WASHINGTON, D.C. -- A paper appearing online today in the Annals of Emergency Medicine suggests that emergency department visits for skin infections have increased since a new strain of staph was discovered, but downplays the danger of the new staph. The paper is titled Increased U.S. Emergency Department Visits for Skin and Soft Tissue Infections, and Changes in Antibiotic Choices, During the Emergence of Community-Associated Methicillin-Resistant Staphylococcus aureus (CA-MRSA). An accompanying editorial, MRSA: Deadly Super Bug or Just Another Staph? says widespread fears about CA-MRSA have been drastically overplayed
Community-associated MRSA has been in the news lately as the cause of locker room outbreaks and even a few deaths.Â CA-MRSA was first discovered in the mid-1990s; before then, MRSA was seen only in hospitalized patient and was referred to as healthcare-associated MRSA.
Our research shows that CA-MRSA has emerged as the most common cause of abscesses among otherwise healthy patients coming to the emergency department across the country, said Daniel J. Pallin, MD, MPH, of the Departments of Emergency Medicine at Brigham and Womens Hospital and Childrens Hospital, in Boston. The number of emergency department visits for skin infections has risen dramatically since the new strain of CA-MRSA was discovered, but most cases are not life-threatening.Â While the increasing numbers of infections suggest that we are seeing an epidemic, it is an epidemic of mild illness for the most part, and reports of deadly complications are the exception more than the rule.Â
In an editorial accompanying Pallins article, David A. Talan, MD, of the Department of Emergency Medicine at UCLAMedicalCenter in Los Angeles, acknowledges the rise in infections is cause for concern, but takes issue with the media frenzy over CA-MRSA.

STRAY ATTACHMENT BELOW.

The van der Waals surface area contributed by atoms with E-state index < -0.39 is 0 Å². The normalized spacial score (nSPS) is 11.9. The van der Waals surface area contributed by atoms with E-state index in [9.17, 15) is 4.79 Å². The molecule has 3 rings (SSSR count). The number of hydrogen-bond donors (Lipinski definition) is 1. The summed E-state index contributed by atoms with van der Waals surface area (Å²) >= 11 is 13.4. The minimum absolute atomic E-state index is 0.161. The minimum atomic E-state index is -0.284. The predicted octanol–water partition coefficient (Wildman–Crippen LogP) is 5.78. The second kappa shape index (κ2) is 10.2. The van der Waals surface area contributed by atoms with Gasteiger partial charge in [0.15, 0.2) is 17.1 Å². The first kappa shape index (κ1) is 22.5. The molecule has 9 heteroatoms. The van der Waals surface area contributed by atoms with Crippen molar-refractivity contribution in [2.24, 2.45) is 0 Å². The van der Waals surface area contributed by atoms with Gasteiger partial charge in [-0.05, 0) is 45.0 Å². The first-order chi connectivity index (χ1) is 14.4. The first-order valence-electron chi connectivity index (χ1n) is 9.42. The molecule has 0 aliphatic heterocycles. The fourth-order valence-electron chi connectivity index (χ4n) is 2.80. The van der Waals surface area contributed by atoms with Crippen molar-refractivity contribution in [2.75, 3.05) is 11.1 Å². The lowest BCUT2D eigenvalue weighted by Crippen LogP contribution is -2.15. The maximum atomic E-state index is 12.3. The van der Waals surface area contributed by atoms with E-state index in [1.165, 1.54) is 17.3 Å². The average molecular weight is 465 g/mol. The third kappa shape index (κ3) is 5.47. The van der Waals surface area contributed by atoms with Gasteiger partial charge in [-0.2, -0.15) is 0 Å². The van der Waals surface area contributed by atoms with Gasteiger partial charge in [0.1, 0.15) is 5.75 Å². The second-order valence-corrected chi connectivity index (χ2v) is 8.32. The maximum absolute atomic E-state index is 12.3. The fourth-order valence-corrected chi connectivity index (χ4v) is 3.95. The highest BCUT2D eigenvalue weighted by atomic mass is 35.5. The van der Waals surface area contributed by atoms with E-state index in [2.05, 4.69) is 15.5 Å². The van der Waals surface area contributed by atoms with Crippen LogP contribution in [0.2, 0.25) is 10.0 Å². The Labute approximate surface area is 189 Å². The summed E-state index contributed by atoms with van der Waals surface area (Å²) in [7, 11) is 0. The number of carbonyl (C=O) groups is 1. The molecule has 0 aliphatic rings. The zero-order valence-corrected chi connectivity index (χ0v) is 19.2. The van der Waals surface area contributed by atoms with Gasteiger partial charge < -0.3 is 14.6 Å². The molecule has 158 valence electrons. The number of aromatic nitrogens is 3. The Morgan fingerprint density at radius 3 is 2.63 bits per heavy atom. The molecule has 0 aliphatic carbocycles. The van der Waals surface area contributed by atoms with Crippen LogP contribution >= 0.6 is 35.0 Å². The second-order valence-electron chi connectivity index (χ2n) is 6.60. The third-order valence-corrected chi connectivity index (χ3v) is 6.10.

Community-associated MRSA is not a deadly super bug, said Talan. It is more like an aggressive honeybee: more apt to sting, but only rarely fatal.Â Patients with MRSA should be reassured that they have a good prognosis and good treatment options.Â The risk of death in 2005 from CA-MRSA was approximately equal to the risk of dying from forces of nature.
Pallin and his team assessed data from 1993 through 2005 and found that visits to U.S. emergency departments for skin infections almost tripled, from 1.2 million in 1993, to 3.4 million in 2005. They also found that when doctors prescribe antibiotics for skin infections, they are likely to use an inexpensive old antibiotic called Bactrim, a sulfa drug. The researchers emphasized that newer antibiotics should be conserved, because the more they are used, the more likely bacteria is to develop resistance to them.Â
Many patients with CA-MRSA do not need an antibiotic at all, as their abscesses will heal naturally following incision and drainage, said Pallin.Â And for the patient whose abscess does require antibiotics, Bactrim is probably the best choice.
The researchers emphasized the value of surveillance, saying that the increase in MRSA cases has resulted in a significantly increased burden of disease that will require additional attention and resources.
This is a major public health problem that we need to keep an eye on, said Pallin.Â Having said that, the public should not be unduly alarmed by sensational stories.Â People with skin infections should see their primary care doctors within a day or two.Â If thats not possible, emergency departments are available 24/7, and emergency physicians are quite familiar with these infections.
Source: American College of Emergency Physicians